The way marketing budgets are being spent has changed a lot recently. Recent issues of marketing and advertising magazines are consistently highlighting that the advertising industry is in the midst of major disruption. The February 8th issue of the Australian based AdNews has a cover headline that reads, “Surge in account reviews spooking media, agencies”. The article goes on to say that, “…major advertisers are trying to ascertain whether they should bundle their digital, search and social media into a single agency…” The thematic trend in these types articles are backed up by an Econsultancy report which shows that 71% of businesses world-wide are planning on increasing their spend on digital marketing this year.
So what’s going on? Why is the marketing industry increasingly going digital?
The article “Marketing is dead” published on the Harvard Business Review website in August last year provides some insight. It cites research showing that 73% of CEOs think that “CMOs lack business credibility and the ability to generate sufficient business growth” and 77% of the same CEOs have “had it with all the talk about brand equity that can’t be linked to actual firm equity or any other recognized [sic] financial metric”. These damning statistics suggest that in the current post-GFC world the traditional “soft” metrics so often used to justify marketing spend are failing to deliver. Business leaders want each dollar spent on marketing to be linked back to sales figures. Business leaders are attracted to digital marketing, and social media as these channels excel in these areas. Every activity can be measured, in real time, down to a single click.
Business leaders want each dollar spent on marketing to be linked back to sales figures
Another, far more important factor is that the consumer is driving real change in the market, forcing brands to interact in new ways. Social media and the consumption of content through digital channels have now reached near ubiquity. While this will not spell the end of TV, radio and newspapers digital is capturing an increasingly larger proportion of market share. Furthermore today’s consumer is sophisticated. When she wants something, she wants it personalised, and she wants it right away. Only the online environment can meet these kinds of demands.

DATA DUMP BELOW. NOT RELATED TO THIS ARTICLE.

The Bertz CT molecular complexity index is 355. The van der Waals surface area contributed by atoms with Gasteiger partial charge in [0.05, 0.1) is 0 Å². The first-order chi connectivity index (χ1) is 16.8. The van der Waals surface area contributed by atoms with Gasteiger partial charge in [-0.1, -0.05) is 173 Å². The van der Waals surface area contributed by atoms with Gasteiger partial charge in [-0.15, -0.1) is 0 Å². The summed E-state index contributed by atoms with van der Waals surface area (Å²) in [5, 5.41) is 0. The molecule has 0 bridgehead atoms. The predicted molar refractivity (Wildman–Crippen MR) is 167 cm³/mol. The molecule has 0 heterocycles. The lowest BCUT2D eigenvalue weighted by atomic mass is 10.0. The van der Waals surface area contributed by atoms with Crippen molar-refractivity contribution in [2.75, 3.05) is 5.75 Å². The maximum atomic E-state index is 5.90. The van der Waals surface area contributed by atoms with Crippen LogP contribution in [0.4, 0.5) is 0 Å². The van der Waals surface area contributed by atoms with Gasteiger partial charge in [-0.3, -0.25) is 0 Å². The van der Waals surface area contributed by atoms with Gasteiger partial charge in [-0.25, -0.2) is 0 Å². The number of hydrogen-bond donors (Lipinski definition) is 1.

Social media and the consumption of content through digital channels have now reached near ubiquity
The final part of the puzzle is that businesses simply do not have the skills required to keep up with the pace of change and are looking to invest. A 2012 IBM study – “Fast track to the future, The 2012 IBM Tech Trends Report” – found that across the four technology areas it explored – mobile, business analytics, cloud and social business – only one in ten organisations had all the skills it needed. Within each area, roughly one-quarter reported major skill gaps and 60% or more reported moderate to major shortfalls. An integrated approach digital marketing would address all of these areas so it makes sense to invest wisely.
With all of this budget upheaval the one thing that can be guaranteed is that the marketing industry is going through a major disruption. When it emerges from this phase it will permanently altered – and this is a really big deal. As the famous management author Peter Drucker said, “Business has only two basic functions-marketing and innovation.”